Wednesday, 28 January 2009

Up Up and Away!

Years ago a friend gave me a hot tip – When traveling, always carry some party balloons.

This seemed like rather odd advice at the time, but has since proved invaluable. On my travels I have used balloons as emergency water bottles, rubber bands and pillows, but have found that they are most valuable as a way of engaging with people.

As a joyful gift to a begging child, as a welcome diversion for a whole carriage of people playing “keepy uppy” on a crowded train, as a distraction for a crying baby silenced by a magic ball of color floating through the air, as a make-do for a spontaneous game of beach vollyball.

Balloons embody a sense of wonder and magic that doesn’t diminish with age, wealth or geography, and enable people to come together in a somehow neutral way to share in a fun and magical experience.

The magic of balloons was harnessed for a large collaborative performance piece in Singapore and later for London by Haque Design and Research.

The Burble is held down to the ground by the combined weight of the crowds holding on to the handle bar. They may position it as they like. They may curve in on themselves, or pull it in a straight line - the form is a combination of the crowd's desires and the impact of wind currents varying throughout the height of the Burble.

As people on the ground shake and pump the handle bars of the Burble, they see their movements echoed as colours through the entire system. Part installation, part performance, the Burble enables people to contribute at an urban scale to a structure that occupies their city, albeit for only one night.

Burble London from haque d+r on Vimeo.

The Atom Performance from Electric Moons, Christopher Bauder and Robert Henke builds on the concept of Baloon Ballet and creates a moody performance using gas balloons, lights and sound.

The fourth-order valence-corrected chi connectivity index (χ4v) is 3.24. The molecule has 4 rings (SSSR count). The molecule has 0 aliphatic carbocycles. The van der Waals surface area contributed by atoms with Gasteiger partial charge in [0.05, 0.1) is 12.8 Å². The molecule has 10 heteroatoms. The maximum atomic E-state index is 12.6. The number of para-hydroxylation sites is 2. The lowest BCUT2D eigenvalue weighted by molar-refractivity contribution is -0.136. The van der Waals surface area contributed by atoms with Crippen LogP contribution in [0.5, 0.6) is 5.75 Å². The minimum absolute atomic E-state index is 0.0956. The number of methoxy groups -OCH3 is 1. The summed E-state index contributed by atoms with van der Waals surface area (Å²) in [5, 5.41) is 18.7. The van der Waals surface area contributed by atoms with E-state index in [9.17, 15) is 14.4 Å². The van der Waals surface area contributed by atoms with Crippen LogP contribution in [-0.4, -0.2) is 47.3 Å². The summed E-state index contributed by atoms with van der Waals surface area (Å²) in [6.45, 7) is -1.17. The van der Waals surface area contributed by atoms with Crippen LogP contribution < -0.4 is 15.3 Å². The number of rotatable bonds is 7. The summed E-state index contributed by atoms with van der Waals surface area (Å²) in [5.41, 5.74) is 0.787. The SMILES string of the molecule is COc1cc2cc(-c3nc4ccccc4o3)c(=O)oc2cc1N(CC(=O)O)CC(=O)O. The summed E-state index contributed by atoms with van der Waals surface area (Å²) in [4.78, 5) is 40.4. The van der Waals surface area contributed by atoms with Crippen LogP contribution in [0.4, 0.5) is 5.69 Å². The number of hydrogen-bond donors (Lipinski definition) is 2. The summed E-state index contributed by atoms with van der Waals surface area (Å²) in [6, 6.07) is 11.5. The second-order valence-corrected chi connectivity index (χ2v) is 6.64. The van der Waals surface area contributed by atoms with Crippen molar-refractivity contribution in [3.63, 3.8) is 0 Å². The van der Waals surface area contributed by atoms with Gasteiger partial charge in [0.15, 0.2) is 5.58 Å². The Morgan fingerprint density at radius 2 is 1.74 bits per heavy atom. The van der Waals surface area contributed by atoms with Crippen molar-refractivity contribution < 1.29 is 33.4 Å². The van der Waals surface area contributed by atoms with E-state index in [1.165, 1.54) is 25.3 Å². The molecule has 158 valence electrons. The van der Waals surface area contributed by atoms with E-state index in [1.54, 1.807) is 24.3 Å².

“A room is filled with deep, evolving noises from a four-channel sound system. An eight-by-eight array of white, self-illuminated spheres floats in space like the atoms of a complex molecule.”

Like this somewhat sinister performance, clearly balloons aren’t always benign - as demonstrated by the recent Superbowl Coke commercial - these guys clearly have their own agendas.

They’re not really balloons, but the menagerie of inflatable sculptures from Joshua Allen Harris, seen recently in the streets and subways of New York, share similar characteristics. Created mostly from garbage bags, his works are tethered to vents and fans, and lie dormant until the shifting air currents of the city breath life into them - then they come alive with movement and action as they draw attention to the hidden systems of the city.

A similarly elegant and organic sculpture debuted recently at the R/C airship regatta in Friedrichshafen, Germany.

Air Art from flip on Vimeo.

FinFish seems like it might be an early version of a new version air ship as envisioned in Manned Cloud by Jean-Marie Massaud (as seen in Dezeen) - Perhaps showing greater opportunity to not just travel the world with balloons in the future, but in them.

1 comment:

  1. I think you'll like these cool biomimicry jelly fish and manta ray airships made by a German automation firm Festo to promote their crazy robotics/automation technologies.